Q. My schefflera looks like it's dying and I'd like to propagate it. How do you root cuttings from it?
A. It's easy. Rooting a cutting usually involves potting it up and creating a tent to maintain humidity, but Ralph Davis, brand manager of HGTVPro.com, a sister website of HGTV.com, recently used an easier method that's perfect when you don't have much room to work. You'll need only some rooting hormone, a paper towel, plastic wrap or a sandwich baggie and a pair of clippers or pruners. Select a healthy branchlet with a few leaflets, and remove it from the plant. Remove all but four to five sets of leaflets.
Fold a paper towel into a strip about two inches wide and 10 inches long. Wet the paper towel, and place a pinch of rooting hormone on it so that the stem of the cutting, when wrapped in the towel, will be in contact with the rooting hormone. Or, you can simply wet the bottom 1-1/2 inches of stem and dip it into a container of rooting hormone. Place the stem in the paper towel and roll it up, wrapping it snugly so that the stem end has good contact with the damp towel and rooting hormone.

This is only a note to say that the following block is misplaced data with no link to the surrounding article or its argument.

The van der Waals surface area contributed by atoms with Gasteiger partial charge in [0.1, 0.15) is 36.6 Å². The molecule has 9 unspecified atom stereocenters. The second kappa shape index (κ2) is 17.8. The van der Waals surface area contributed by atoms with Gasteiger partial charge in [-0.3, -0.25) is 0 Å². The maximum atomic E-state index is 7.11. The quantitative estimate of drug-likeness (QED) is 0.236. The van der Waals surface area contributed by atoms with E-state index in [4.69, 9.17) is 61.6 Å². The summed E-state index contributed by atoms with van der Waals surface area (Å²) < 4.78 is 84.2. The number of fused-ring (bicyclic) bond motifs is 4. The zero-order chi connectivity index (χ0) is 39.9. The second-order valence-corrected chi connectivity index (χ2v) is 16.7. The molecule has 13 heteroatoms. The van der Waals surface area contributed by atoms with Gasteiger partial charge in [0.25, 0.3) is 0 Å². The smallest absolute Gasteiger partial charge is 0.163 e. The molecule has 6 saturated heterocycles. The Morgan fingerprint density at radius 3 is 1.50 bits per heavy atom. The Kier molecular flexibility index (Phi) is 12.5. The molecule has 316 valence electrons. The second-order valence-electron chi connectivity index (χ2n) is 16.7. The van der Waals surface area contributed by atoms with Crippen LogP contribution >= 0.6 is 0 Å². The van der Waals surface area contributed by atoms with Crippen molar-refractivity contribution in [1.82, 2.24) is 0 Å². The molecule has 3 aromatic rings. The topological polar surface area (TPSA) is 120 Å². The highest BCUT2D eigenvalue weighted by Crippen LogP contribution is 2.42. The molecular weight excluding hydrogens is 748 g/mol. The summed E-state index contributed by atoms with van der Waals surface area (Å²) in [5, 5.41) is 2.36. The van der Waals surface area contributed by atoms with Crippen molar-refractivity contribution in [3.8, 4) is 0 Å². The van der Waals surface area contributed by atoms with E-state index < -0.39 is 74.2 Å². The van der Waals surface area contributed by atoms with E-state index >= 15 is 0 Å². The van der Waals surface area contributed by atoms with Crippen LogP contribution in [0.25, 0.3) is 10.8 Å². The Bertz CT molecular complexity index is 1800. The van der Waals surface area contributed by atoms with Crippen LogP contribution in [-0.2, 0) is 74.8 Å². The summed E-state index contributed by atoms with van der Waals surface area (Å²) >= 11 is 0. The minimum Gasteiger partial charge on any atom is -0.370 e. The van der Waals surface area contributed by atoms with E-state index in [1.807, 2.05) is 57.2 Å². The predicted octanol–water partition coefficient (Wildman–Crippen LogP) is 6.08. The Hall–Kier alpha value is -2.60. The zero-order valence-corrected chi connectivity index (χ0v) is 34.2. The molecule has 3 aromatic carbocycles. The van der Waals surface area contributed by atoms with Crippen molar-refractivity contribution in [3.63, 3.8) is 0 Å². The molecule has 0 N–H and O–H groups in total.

Place the wrapped end of the cutting into a plastic sandwich bag, with the leaves outside the bag. Tighten the bag opening with a twist-tie to keep the moisture in. About once a week, add a little more water to the bag.
In just a few weeks, your cutting should have rootlets. Pot it in a good-quality potting soil, water to help settle the roots in, and place in mid-level (or higher) indoor light.
Ralph used this technique to propagate a schefflera that had been a housewarming gift. "Since there's some sentimental value attached to it, I'm quite gratified that I'll get to keep the plant going."
You can also root those leaflets you removed from the original cutting, and you can propagate other houseplants such as pothos, dieffenbachia and dracaena this way. Good luck!